Earlier last year, the bishop had made similar remarks, calling on the Church to “align” its teachings with the CCP’s ideology. “Sinicization is a directional issue,” he said, “a signpost and a direction to adapt to the socialist society as well as an inherent rule and a fundamental requirement for the survival and development of the Catholic Church in China itself.”

Yet according to the U.S. Commission on International Religious Freedom’s 2024 report, religious freedom in China deteriorated further last year as the government intensified its implementation of its “Sinicization” policy, which “requires groups to follow the CCP’s Marxist interpretation of religion, including by altering religious scriptures and doctrines to conform to that interpretation.”

"Not a single speaker spoke about the severe persecution of Christians across China"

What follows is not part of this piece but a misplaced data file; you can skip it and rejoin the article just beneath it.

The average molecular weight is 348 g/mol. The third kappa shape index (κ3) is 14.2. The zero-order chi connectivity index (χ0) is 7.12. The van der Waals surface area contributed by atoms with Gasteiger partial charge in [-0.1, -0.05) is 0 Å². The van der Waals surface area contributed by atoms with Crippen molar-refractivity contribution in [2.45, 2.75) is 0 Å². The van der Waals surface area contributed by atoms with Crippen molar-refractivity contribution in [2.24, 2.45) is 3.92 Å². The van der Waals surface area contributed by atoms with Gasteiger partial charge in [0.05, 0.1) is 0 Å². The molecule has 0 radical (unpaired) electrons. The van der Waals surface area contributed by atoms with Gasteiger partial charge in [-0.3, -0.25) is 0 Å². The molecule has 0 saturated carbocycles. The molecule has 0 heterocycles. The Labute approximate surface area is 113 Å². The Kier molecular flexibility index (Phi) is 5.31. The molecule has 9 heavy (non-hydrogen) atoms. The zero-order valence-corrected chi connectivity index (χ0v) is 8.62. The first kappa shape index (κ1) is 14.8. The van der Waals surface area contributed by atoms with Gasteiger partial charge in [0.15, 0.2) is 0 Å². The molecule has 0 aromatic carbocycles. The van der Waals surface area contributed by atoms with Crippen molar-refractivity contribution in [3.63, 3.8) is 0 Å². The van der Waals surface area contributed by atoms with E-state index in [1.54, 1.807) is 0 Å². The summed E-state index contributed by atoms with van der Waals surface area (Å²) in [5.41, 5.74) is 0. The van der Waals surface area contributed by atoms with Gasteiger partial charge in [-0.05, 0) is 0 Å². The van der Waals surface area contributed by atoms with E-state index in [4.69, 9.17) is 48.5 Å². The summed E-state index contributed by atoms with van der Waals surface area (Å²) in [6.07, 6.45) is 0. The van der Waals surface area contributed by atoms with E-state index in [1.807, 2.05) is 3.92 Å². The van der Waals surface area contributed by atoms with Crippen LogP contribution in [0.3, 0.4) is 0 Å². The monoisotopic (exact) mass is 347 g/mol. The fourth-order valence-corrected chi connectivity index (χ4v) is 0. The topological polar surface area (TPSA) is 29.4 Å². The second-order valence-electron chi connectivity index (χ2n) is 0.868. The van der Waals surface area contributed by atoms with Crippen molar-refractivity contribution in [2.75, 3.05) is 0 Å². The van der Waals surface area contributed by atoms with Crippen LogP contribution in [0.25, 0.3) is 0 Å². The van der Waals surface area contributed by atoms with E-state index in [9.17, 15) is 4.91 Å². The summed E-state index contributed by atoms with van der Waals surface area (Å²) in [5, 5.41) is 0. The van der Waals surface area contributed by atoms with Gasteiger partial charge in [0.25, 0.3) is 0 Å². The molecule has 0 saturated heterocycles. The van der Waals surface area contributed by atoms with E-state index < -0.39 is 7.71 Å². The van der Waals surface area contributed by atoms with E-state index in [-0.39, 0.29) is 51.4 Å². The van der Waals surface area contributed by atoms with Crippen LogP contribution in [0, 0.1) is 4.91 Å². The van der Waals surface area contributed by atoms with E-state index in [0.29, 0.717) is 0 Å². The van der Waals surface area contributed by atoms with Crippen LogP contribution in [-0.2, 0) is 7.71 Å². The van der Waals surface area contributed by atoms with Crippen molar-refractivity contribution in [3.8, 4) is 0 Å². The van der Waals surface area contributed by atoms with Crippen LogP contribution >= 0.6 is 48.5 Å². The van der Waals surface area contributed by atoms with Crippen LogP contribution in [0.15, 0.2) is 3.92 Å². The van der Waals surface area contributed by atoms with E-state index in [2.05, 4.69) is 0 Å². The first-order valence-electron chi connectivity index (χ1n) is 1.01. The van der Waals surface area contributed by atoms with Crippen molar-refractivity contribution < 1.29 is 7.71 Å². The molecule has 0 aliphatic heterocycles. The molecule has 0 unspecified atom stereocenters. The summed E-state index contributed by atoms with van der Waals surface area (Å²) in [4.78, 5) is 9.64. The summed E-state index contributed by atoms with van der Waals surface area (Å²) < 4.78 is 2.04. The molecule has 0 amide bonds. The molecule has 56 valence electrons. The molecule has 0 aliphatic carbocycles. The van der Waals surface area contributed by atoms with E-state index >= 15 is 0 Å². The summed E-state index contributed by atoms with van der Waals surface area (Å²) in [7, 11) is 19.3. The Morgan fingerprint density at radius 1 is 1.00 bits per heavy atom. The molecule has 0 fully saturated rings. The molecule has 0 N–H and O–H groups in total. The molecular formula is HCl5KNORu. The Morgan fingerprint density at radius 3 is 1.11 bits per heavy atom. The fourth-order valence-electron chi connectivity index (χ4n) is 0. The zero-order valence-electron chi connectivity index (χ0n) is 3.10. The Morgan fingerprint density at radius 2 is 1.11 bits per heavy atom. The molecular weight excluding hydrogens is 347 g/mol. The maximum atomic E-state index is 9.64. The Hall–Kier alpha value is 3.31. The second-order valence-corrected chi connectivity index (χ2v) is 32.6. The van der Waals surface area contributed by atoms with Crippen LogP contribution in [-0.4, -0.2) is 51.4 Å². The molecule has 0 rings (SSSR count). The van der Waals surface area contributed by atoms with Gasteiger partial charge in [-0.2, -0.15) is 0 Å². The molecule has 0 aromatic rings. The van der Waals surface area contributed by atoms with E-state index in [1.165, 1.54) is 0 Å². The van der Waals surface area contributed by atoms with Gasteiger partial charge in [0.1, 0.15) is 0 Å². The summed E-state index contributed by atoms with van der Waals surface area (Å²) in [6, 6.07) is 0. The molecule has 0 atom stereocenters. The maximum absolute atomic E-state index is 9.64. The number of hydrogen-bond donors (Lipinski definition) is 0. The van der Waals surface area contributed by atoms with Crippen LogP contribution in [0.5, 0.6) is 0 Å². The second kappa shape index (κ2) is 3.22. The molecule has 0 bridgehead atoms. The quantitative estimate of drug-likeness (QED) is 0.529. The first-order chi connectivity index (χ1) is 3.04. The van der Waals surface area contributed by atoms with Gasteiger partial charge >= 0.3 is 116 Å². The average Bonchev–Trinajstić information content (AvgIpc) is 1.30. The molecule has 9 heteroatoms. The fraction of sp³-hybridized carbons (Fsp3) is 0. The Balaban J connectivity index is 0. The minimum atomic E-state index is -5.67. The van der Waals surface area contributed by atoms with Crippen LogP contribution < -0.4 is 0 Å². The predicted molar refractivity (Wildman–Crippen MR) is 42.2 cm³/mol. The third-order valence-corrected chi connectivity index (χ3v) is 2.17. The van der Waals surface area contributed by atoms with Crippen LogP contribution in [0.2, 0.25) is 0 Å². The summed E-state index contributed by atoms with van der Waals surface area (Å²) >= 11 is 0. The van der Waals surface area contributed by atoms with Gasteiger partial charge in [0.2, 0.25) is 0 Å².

Other speakers alongside Bishop Shen at the Pontifical Urban University on May 21 included Professor Zheng Xiaojun, the director of the Institute of World Religions at the Chinese Academy of Social Sciences in Beijing, who assured that religious freedom is upheld in China.

But all of this is a lie.

Not a single speaker spoke the truth about the human rights crisis in China. Not a single speaker talked about the severe persecution of Christians across China, the forced organ harvesting of Falun Gong practitioners, the atrocities in Tibet, the dismantling of Hong Kong’s freedoms, the crackdown on human rights defenders across China, or the continuing genocide of the predominantly Muslim Uyghurs.